(Okay, maybe he does.)

The underlying story comes from the memoir of sharp-tongued British interviewer Lynn Barber (aka Jenny), but the screenplay was written by Nick Hornby, the British novelist whose book "About a Boy" was adapted by Peter Hedges in 2002, resulting in the best Hollywood comedy of the decade. This movie is another feather in the cap for everyone involved.

Some movies justify the entire year in which they debut. "An Education" did that for me.


How Accomplished: 93/100

How Much I Enjoyed: 94/100

Monday, October 26, 2009

Paranormal Activity

In 1999, a low-budget horror flick made by guerilla filmmakers caused a splash at film festivals, got picked up by a Hollywood distributor, became a word of mouth sensation and earned everyone lots and lots of money.

We all enjoyed "The Blair Witch Project."

Ten years later we are enjoying its reincarnation, "Paranormal Activity," a movie that copies "Blair Witch" in tone, style and structure -- almost down to individual plot beats. But somehow the movie establishes an identity all its own and manages to scare audiences just as effectively as its spiritual predecessor.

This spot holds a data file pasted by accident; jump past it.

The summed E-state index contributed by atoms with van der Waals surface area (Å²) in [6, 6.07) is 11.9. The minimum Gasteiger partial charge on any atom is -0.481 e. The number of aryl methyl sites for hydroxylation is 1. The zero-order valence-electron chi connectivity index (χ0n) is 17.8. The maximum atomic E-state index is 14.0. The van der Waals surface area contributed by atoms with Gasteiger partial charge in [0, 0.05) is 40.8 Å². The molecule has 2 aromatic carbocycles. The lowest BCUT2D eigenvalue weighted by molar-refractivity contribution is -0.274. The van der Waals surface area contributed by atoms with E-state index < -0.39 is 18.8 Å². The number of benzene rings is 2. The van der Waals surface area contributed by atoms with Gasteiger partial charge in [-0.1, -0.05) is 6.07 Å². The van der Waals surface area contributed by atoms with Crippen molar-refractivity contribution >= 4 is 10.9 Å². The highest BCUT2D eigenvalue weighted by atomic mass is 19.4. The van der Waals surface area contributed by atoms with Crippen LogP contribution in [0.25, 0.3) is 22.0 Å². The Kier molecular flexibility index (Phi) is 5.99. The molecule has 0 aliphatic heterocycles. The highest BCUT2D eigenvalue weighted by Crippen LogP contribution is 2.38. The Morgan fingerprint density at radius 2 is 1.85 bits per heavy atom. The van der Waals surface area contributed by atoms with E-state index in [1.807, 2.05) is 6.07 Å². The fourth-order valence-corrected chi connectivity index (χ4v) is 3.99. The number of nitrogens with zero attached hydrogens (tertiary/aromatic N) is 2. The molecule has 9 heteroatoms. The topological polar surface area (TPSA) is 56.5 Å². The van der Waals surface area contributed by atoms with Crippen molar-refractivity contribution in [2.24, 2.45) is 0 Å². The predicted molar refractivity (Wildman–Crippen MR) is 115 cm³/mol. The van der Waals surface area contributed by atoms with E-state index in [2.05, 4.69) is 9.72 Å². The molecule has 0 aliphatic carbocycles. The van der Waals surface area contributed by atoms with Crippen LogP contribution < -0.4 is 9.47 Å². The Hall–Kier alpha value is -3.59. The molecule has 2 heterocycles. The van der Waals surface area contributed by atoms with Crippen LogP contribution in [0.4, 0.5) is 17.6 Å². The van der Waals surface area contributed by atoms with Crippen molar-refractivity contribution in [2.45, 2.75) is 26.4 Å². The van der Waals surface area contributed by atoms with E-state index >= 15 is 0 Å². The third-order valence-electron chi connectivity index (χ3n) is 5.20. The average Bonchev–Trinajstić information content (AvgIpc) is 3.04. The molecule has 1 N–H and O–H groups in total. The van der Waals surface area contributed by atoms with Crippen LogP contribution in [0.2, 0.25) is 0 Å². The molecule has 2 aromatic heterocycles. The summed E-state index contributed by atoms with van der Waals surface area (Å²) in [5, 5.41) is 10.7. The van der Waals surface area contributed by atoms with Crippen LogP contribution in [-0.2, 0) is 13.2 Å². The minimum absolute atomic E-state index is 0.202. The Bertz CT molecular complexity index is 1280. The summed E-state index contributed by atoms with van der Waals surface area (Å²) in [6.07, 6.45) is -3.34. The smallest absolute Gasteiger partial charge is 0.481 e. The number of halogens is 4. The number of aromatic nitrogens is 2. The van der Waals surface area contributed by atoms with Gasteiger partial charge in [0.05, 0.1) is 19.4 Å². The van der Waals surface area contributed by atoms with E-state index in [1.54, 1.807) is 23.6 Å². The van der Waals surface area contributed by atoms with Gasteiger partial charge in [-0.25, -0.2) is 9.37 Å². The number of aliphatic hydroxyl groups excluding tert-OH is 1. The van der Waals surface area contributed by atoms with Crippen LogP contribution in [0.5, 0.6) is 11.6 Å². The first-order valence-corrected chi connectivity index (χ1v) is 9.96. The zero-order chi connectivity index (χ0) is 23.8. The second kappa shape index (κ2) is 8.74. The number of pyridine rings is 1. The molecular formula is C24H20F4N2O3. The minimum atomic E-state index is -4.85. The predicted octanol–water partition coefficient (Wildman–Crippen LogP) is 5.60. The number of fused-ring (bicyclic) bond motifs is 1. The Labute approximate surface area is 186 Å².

PA tracks the story of Katie and Micah, two live-in lovers who have a ghost problem. A real bad ghost problem.

The ghost in question -- which, we soon learn, is technically (gasp!) a demon -- has a thing for Katie. It's had a thing for Katie since she was a child.

And this is brilliant. It's the conceptual breakthrough that makes PA work. Since the demon is centered on Katie instead of being a standard house-haunter, there is no utility in leaving the damn house, which has been a logic problem for haunted house movies since the dawn of time.